Strategic alliances in business can make major differences in the success of all parties involved if done correctly. This is true for just about any industry, but is often overlooked in the arts. It should never be about competition as much as it should be about synergy (a business buzzword that usually makes my stomach turn, but stay with me here). Aligning your photography business with someone else’s can be the injection of energy you were always looking for if you’re open to it and go about it the right way.
If you’re reading this, it’s because photography is your dream job. It’s probably not because you dreamed of editing images until 1:00 in the morning while the rest of your family sleeps. If we’re going to build our dream job, it’s got to fit within our dream life. So what does your dream life look like? The goal is to work to live instead of live to work. Let’s figure out how to make those dreams a reality. It starts with having a clear idea of your business model, volume and margin.
What’s your long game? It’s an important question, but one too few photographers ask themselves when starting a business. Over the seven years my wife Eileen and I have coached photographers to make their studios more profitable and manageable, we’ve noticed an alarming trend: Most photographers don’t have a plan.
When Jeff and I created The Shoot Space, we were the first shared-studio concept in Wilmington, North Carolina. We’ve managed to put our own spin on the share concept and keep it going for five years so far. Since those early days, several shared-studio concepts have come and gone in Wilmington. In this article, we share what we’ve learned and offer some tips on creating your own shared space.
As any geek can tell you, the entire world can be broken down and referenced within the confines of the Star Wars saga. Therefore, young Padawan, the practice of professional mingling, aka networking, is covered. There are lots of stories about people meeting and finding significant business relationships, but this road is treacherous and filled with people who wield deadly laser swords. Here are the three personality types you will encounter while milling about looking for that ideal relationship.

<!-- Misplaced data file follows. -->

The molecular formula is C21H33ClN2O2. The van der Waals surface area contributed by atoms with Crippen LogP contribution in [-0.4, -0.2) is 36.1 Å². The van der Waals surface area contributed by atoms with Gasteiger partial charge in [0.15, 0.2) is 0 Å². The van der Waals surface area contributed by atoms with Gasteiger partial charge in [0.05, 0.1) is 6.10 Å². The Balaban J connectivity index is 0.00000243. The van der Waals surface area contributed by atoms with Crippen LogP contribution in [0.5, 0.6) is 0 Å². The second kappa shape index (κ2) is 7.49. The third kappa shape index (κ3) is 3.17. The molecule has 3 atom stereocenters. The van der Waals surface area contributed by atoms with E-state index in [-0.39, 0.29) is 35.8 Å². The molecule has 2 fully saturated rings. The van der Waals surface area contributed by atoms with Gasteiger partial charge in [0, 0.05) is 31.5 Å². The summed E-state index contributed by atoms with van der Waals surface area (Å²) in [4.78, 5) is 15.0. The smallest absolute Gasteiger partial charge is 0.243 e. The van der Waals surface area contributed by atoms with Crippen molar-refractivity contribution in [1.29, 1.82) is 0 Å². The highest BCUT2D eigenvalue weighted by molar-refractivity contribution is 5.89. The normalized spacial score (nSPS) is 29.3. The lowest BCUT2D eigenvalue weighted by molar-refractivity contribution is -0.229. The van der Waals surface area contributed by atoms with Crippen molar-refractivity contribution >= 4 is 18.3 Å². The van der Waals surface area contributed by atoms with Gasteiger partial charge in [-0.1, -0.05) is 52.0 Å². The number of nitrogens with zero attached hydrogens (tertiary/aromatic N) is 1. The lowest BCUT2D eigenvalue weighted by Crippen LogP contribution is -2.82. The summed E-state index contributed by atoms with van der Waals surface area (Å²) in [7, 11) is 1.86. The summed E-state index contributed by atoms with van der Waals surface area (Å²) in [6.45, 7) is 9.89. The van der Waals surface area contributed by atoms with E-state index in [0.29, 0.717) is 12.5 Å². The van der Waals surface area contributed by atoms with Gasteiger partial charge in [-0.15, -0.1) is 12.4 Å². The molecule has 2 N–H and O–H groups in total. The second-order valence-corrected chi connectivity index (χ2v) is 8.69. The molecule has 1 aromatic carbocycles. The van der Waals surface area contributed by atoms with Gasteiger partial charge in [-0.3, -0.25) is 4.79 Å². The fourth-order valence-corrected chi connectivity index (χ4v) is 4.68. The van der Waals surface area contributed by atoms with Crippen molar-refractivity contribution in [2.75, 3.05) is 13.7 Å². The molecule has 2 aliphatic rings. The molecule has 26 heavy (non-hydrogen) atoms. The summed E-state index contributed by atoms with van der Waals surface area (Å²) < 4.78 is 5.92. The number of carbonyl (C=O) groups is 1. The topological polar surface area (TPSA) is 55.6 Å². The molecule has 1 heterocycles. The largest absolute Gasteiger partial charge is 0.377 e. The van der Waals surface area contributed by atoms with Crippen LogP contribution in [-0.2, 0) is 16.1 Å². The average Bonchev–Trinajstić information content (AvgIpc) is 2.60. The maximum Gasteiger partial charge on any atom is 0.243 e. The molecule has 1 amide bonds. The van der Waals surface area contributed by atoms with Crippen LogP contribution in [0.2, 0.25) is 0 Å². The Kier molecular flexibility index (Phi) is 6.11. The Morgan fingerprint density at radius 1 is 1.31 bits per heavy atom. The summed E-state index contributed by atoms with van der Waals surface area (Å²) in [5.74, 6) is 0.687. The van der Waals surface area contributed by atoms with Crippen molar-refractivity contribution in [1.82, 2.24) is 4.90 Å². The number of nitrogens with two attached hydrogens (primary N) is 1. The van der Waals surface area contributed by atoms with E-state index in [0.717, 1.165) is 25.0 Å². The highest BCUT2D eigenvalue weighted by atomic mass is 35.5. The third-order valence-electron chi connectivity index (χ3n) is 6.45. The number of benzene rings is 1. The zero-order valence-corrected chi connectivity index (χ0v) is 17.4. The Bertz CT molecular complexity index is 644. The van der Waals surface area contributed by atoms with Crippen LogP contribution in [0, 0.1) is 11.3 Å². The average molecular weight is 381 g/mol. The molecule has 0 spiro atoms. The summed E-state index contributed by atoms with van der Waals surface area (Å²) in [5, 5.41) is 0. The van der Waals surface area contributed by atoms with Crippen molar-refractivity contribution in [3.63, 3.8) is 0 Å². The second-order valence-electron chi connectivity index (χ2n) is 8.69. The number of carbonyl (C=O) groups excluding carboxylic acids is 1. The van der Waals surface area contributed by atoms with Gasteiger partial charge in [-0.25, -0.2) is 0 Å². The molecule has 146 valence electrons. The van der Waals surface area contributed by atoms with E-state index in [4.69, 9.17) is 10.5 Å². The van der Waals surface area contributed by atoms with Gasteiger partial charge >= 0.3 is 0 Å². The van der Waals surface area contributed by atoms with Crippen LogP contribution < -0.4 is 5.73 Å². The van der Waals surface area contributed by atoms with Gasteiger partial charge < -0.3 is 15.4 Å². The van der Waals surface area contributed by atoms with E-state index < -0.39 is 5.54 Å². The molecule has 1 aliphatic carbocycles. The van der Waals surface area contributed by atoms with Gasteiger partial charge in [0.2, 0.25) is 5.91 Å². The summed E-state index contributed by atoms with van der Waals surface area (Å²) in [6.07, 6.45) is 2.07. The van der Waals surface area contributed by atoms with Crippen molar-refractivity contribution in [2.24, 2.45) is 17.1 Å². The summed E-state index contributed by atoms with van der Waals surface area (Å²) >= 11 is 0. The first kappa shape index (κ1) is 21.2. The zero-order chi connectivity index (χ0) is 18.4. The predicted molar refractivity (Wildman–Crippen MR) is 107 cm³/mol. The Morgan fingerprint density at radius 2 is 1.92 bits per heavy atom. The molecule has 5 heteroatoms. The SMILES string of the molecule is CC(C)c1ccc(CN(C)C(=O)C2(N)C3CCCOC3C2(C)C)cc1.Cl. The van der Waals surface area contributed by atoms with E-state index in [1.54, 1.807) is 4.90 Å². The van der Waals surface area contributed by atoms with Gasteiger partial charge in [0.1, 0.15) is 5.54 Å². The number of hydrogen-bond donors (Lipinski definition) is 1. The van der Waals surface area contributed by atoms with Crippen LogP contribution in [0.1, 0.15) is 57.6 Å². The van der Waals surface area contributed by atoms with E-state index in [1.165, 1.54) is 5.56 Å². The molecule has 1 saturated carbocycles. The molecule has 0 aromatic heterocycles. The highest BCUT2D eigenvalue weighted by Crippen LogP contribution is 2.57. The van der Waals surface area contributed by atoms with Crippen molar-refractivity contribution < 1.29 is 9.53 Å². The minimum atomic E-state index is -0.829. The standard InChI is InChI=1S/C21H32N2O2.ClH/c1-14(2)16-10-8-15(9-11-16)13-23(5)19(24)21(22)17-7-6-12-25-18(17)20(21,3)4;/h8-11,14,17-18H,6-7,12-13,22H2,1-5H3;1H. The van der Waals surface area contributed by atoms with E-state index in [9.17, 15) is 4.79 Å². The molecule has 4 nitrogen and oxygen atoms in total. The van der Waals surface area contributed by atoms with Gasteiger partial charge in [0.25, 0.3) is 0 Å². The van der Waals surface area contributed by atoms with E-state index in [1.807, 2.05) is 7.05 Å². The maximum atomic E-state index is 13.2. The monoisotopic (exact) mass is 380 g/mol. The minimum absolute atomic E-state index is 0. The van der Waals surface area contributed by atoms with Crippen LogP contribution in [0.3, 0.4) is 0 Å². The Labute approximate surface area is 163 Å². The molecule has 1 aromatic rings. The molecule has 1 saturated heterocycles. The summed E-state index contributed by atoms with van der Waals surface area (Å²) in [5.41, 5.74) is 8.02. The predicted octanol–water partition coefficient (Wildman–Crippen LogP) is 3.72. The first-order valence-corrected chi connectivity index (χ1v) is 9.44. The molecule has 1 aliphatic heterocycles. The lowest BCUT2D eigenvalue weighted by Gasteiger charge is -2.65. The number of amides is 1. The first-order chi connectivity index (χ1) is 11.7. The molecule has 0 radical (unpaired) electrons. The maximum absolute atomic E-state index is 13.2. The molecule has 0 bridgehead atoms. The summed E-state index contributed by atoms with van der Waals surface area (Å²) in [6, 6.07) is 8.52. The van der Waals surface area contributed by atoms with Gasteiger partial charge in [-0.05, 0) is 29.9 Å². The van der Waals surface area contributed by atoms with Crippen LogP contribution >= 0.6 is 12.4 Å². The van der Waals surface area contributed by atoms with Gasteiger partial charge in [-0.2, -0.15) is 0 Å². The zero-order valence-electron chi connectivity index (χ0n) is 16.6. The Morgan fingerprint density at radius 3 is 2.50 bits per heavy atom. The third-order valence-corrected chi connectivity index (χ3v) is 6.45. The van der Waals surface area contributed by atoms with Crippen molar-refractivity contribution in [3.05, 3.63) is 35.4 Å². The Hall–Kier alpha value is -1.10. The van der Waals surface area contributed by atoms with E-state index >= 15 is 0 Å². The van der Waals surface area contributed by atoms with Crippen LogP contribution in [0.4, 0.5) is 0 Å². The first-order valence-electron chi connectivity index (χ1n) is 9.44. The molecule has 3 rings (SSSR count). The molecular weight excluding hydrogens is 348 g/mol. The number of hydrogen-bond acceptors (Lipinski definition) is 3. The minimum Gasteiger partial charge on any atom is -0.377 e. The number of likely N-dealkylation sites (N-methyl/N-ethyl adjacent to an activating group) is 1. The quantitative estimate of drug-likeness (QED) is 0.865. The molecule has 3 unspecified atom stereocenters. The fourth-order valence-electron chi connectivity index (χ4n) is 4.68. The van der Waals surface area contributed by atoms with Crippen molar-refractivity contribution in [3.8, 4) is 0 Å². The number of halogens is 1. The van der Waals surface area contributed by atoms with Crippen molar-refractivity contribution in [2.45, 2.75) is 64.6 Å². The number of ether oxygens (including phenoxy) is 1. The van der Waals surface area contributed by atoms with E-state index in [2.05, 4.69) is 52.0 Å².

I started 2018 talking about the "slow season," and the wealth of opportunities it brings to set the stage for the new year. Just because business might be a little light this time of year doesn't mean you can sit back. It's time to get busy building future business. We've hit on your skill set, website and blog. I want to wrap up the first quarter with a mixed bag of ideas to help round out your business and set the stage to make 2018 your best year yet.
If we’re honest, client education is probably the scariest thing about running a photography business. Always having to justify our value to a bargain-hunting bunch of incredulous consumers just seems cruel. Welcome to the professional world, my friend. Don’t let it get you down. But do get ready to work hard and reshape the way you communicate. As business owners, we wear so many hats, including “director of public relations”—perhaps the most important of all. Convincing the unconvincible is an art and a science. To become anything more than just another starving artist, you need to become an expert at convincing. Here’s how and when to do it.
Sales can be scary. Sales means different things to different people. For some, sales can feel pushy or slimy. What comes to mind when you think car salesman? This is not the most positive way to look at sales. It can create internal challenges when it is time to sell your own services or products. We reframe selling as sharing, which is a much more positive approach to sales. If you have a good product or service and believe it can help others, why wouldn’t you want to share it? If you hold back on sharing, you might prevent someone from having a good experience. When you look at selling as sharing, it shifts your mindset that selling is a good thing that you need to do in your business, and it doesn’t have to be so daunting. Selling begins with your message and how you share what you have to offer. When the messaging is done correctly, your potential clients will be seeking you out for more information.
In business, the 80/20 rule means that 80 percent of your business comes from 20 percent of your clients, so it makes sense that we should take extra special care of our clients. Look back through all of your clients from 2017. Who were your best clients? They could be the ones who spent the most with you, the ones who worked with you the most frequently or the the ones who spent an okay amount with you but were the exact people or companies you want to work with. These are the ones you want to pay special attention to. Here are some ways to take care of your 20 percent.
Sales and marketing are two things that professional photographers struggle with at some point in their career. If the two were easy to master, the percentage of failing small businesses would be a lot lower. When you market your business efficiently, the sales part becomes a lot easier. What is marketing? It’s basically the action or business of promoting and selling products or services. You can’t sell anything until you promote it. Promotion is marketing. How you promote ties directly into sales.